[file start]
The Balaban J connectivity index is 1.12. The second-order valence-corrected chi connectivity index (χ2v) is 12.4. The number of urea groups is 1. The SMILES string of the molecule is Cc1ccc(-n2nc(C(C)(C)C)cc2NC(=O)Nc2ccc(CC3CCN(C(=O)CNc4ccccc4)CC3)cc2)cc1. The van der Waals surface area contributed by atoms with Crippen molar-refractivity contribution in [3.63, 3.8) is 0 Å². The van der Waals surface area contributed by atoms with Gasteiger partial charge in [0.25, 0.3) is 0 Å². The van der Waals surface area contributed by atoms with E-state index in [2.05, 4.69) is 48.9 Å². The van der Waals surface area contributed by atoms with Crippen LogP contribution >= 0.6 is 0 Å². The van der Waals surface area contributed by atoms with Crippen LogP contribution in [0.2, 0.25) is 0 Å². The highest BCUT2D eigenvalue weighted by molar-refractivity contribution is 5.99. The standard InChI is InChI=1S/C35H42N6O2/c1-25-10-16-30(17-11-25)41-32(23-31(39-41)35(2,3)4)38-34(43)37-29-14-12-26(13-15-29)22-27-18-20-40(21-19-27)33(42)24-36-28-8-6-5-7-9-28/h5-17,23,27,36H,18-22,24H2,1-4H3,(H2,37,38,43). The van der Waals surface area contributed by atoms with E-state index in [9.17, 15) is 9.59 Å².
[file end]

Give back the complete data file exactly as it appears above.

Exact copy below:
The Balaban J connectivity index is 1.12. The second-order valence-corrected chi connectivity index (χ2v) is 12.4. The number of urea groups is 1. The SMILES string of the molecule is Cc1ccc(-n2nc(C(C)(C)C)cc2NC(=O)Nc2ccc(CC3CCN(C(=O)CNc4ccccc4)CC3)cc2)cc1. The van der Waals surface area contributed by atoms with Crippen molar-refractivity contribution in [3.63, 3.8) is 0 Å². The van der Waals surface area contributed by atoms with Gasteiger partial charge in [0.25, 0.3) is 0 Å². The van der Waals surface area contributed by atoms with E-state index in [2.05, 4.69) is 48.9 Å². The van der Waals surface area contributed by atoms with Crippen LogP contribution >= 0.6 is 0 Å². The van der Waals surface area contributed by atoms with Crippen LogP contribution in [0.2, 0.25) is 0 Å². The highest BCUT2D eigenvalue weighted by molar-refractivity contribution is 5.99. The standard InChI is InChI=1S/C35H42N6O2/c1-25-10-16-30(17-11-25)41-32(23-31(39-41)35(2,3)4)38-34(43)37-29-14-12-26(13-15-29)22-27-18-20-40(21-19-27)33(42)24-36-28-8-6-5-7-9-28/h5-17,23,27,36H,18-22,24H2,1-4H3,(H2,37,38,43). The van der Waals surface area contributed by atoms with E-state index in [9.17, 15) is 9.59 Å².